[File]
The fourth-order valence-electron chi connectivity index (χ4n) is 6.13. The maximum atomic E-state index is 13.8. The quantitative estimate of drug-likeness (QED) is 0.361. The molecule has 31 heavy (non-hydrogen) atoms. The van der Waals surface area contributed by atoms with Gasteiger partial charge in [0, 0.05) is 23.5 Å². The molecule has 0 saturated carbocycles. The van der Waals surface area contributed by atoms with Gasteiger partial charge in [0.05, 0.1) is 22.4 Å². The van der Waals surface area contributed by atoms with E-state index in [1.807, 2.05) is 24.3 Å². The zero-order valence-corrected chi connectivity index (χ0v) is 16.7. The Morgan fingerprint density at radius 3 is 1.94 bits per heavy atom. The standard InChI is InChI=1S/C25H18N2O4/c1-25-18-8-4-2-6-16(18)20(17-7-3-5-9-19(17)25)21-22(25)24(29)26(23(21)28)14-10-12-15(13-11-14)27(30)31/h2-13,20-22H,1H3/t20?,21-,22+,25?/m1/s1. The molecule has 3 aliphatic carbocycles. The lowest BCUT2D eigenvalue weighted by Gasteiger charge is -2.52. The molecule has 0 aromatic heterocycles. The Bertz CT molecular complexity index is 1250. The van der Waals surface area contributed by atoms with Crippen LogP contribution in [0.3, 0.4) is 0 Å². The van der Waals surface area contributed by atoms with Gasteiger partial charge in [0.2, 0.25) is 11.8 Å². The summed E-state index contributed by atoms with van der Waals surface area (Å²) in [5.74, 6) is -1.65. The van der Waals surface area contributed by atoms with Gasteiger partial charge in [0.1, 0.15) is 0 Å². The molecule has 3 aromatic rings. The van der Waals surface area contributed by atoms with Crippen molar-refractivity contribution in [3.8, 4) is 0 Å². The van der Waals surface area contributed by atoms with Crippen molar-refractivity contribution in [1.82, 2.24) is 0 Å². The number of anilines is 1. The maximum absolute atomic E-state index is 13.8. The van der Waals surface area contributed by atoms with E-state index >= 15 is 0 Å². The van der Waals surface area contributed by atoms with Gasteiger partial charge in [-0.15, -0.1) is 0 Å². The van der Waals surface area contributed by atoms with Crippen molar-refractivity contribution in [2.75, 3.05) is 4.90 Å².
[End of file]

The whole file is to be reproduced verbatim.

The fourth-order valence-electron chi connectivity index (χ4n) is 6.13. The maximum atomic E-state index is 13.8. The quantitative estimate of drug-likeness (QED) is 0.361. The molecule has 31 heavy (non-hydrogen) atoms. The van der Waals surface area contributed by atoms with Gasteiger partial charge in [0, 0.05) is 23.5 Å². The molecule has 0 saturated carbocycles. The van der Waals surface area contributed by atoms with Gasteiger partial charge in [0.05, 0.1) is 22.4 Å². The van der Waals surface area contributed by atoms with E-state index in [1.807, 2.05) is 24.3 Å². The zero-order valence-corrected chi connectivity index (χ0v) is 16.7. The Morgan fingerprint density at radius 3 is 1.94 bits per heavy atom. The standard InChI is InChI=1S/C25H18N2O4/c1-25-18-8-4-2-6-16(18)20(17-7-3-5-9-19(17)25)21-22(25)24(29)26(23(21)28)14-10-12-15(13-11-14)27(30)31/h2-13,20-22H,1H3/t20?,21-,22+,25?/m1/s1. The molecule has 3 aliphatic carbocycles. The lowest BCUT2D eigenvalue weighted by Gasteiger charge is -2.52. The molecule has 0 aromatic heterocycles. The Bertz CT molecular complexity index is 1250. The van der Waals surface area contributed by atoms with Crippen LogP contribution in [0.3, 0.4) is 0 Å². The van der Waals surface area contributed by atoms with Gasteiger partial charge in [0.2, 0.25) is 11.8 Å². The summed E-state index contributed by atoms with van der Waals surface area (Å²) in [5.74, 6) is -1.65. The van der Waals surface area contributed by atoms with Gasteiger partial charge in [0.1, 0.15) is 0 Å². The molecule has 3 aromatic rings. The van der Waals surface area contributed by atoms with Crippen molar-refractivity contribution in [3.8, 4) is 0 Å². The van der Waals surface area contributed by atoms with Crippen molar-refractivity contribution in [1.82, 2.24) is 0 Å². The number of anilines is 1. The maximum absolute atomic E-state index is 13.8. The van der Waals surface area contributed by atoms with E-state index >= 15 is 0 Å². The van der Waals surface area contributed by atoms with Gasteiger partial charge in [-0.15, -0.1) is 0 Å². The van der Waals surface area contributed by atoms with Crippen molar-refractivity contribution in [2.75, 3.05) is 4.90 Å².